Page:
7) Forces of intolerance will become even less abstract. Every bigot emboldened by Trump’s victory will grow more self-assured as his twisted rhetoric becomes further normalized. At the same time, movements like Pride and Black Lives Matter that had flirted with the mainstream will once again be recognized as radical acts of protest. Visibility and solidarity will resume prominence as the binding fabric of persecuted communities.

8) The political centre will shift. The new administration’s extreme positions regardless of whether they bear any resemblance to actual conservatism will be accepted as the new standard for the right. And people who fancy themselves moderates will weigh those nonsensical propositions with undue seriousness, plopping themselves on the middle ground between policy and insanity, as though that is the most reasonable and open-minded thing to do. This group may include an alarming number of elected Democrats.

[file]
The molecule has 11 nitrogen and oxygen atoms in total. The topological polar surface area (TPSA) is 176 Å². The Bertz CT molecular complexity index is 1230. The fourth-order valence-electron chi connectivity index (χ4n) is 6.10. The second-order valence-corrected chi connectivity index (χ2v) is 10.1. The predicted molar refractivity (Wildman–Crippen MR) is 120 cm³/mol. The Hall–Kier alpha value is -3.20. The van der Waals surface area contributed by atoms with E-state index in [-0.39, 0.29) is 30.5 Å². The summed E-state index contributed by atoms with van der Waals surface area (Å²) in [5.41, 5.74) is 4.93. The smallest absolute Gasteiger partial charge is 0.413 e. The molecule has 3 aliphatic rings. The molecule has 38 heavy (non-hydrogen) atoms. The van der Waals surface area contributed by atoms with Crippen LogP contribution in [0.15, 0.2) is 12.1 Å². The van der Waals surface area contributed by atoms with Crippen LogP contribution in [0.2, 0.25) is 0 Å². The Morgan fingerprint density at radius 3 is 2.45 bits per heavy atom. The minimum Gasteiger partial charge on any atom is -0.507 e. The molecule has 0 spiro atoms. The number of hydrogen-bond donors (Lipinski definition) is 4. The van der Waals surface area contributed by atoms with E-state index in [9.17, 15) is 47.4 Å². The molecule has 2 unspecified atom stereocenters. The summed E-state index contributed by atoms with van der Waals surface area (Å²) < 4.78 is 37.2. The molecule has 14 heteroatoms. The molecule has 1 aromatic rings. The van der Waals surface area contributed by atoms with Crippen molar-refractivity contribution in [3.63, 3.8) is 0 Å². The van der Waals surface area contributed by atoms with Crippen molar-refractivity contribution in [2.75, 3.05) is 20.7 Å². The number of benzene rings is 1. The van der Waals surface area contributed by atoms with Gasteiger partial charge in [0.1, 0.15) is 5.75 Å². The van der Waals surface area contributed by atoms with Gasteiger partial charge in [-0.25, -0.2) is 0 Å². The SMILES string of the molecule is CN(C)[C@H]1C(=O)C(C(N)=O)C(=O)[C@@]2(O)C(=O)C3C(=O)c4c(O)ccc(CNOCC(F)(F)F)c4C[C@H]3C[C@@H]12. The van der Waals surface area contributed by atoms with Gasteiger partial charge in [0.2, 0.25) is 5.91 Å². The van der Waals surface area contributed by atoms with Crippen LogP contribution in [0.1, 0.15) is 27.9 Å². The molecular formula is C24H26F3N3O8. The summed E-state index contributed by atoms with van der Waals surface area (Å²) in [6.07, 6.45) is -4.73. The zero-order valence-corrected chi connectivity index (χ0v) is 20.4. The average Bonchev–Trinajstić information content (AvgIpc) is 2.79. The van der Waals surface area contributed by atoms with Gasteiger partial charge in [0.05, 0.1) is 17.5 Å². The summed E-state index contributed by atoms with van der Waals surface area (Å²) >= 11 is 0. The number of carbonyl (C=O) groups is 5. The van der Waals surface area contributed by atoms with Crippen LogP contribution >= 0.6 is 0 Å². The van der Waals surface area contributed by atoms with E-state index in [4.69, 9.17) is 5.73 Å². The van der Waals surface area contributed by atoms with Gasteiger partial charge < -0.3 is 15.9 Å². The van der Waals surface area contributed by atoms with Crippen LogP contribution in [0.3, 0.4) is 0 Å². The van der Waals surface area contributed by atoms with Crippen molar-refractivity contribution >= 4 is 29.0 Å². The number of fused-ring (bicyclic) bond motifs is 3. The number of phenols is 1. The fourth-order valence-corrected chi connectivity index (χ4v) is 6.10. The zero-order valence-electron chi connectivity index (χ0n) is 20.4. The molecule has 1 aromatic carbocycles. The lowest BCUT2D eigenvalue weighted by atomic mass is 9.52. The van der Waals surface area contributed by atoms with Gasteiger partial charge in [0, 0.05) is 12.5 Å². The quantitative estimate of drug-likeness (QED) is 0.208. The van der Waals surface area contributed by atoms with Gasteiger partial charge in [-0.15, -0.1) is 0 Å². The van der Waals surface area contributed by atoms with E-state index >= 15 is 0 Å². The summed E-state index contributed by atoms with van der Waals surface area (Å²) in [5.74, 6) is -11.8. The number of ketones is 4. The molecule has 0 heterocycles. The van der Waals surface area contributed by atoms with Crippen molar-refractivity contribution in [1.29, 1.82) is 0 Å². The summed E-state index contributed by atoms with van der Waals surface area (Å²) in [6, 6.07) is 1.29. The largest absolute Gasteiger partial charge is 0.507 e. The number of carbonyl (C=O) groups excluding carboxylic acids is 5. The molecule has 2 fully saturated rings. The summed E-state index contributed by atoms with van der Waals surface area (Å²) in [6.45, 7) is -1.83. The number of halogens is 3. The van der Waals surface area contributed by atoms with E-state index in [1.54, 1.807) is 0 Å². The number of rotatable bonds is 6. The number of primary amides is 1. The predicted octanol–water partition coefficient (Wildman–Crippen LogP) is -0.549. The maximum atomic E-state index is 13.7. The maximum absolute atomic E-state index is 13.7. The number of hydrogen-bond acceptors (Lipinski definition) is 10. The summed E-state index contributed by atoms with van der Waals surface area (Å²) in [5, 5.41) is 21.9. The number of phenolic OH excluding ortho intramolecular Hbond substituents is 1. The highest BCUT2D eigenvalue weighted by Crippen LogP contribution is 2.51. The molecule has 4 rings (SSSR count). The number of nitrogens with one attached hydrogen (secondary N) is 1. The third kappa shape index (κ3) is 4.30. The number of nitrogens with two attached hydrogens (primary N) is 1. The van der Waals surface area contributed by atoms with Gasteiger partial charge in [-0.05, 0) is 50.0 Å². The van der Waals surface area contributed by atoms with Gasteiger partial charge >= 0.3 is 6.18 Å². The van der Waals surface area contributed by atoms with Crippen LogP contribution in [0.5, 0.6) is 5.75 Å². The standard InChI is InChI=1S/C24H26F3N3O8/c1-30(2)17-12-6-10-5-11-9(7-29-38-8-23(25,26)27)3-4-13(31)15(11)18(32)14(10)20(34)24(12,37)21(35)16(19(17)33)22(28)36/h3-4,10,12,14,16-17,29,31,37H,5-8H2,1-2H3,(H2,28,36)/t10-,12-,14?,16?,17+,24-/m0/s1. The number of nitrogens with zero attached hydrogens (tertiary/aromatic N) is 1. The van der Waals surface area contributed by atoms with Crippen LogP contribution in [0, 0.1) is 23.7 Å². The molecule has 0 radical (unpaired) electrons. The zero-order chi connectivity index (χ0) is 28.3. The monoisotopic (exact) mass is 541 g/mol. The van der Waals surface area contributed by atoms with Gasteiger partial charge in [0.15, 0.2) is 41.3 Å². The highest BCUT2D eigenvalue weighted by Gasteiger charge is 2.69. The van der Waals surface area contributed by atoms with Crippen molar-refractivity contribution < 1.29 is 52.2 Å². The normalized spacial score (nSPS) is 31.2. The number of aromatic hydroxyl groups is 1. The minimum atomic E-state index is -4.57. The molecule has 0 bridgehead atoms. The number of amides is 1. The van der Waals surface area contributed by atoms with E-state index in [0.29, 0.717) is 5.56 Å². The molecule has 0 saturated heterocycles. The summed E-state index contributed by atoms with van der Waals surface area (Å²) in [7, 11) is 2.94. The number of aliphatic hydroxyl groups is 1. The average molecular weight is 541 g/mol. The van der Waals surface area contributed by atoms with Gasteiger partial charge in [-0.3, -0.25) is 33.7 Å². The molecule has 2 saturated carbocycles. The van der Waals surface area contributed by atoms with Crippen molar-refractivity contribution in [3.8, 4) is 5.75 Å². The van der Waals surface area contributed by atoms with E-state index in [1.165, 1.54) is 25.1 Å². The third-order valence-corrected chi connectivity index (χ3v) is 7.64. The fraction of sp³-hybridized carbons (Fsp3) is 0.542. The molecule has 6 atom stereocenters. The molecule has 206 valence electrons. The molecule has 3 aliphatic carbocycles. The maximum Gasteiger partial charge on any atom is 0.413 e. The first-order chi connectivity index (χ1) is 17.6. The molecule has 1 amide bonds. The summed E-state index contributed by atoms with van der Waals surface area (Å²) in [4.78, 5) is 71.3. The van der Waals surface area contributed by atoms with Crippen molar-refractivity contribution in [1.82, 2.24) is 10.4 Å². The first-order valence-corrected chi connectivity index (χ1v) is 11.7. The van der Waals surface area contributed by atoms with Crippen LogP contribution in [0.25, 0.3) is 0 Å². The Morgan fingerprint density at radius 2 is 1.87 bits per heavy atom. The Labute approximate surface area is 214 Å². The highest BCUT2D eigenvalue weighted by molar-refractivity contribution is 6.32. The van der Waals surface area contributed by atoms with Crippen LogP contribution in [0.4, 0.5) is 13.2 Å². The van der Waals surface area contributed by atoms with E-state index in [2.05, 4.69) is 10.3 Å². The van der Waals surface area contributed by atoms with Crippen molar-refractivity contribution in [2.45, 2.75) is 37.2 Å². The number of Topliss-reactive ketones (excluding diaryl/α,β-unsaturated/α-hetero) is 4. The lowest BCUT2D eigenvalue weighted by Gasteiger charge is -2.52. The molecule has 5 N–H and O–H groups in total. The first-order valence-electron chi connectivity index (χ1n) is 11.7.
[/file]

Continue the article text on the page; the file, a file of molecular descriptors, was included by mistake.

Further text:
9) Things will eventually get calmer, but they will not get much better. Dullness will become a political selling point in and of itself, and following Trump, any middling presidential candidate who can offer anything less than absolute chaos will be welcomed with open arms. After four years of Trump, the standard for competence will be permanently lowered, and the public will be too exhausted to care. He will not be replaced by a figure from the left but by the avatar of a political establishment that has sensed an opening. The 2020 Democratic challenger will not offer an antidote to Trumpism but rather a more artful appeal to many of the same instincts.

10) There will not be a saviour. Trump will not be brought down by any one individual (except possibly himself). His defeat will be slow and incremental, and will not take place in the courts. It will require the collective and concerted work of every segment of society that cannot stand for his shit, spending years on gradually chipping away at his authority.

You have our condolences. We hope we can find a way to be of greater assistance.


A city that devoted several years to scrutinizing the psychology of a deeply troubled leader and those who adored him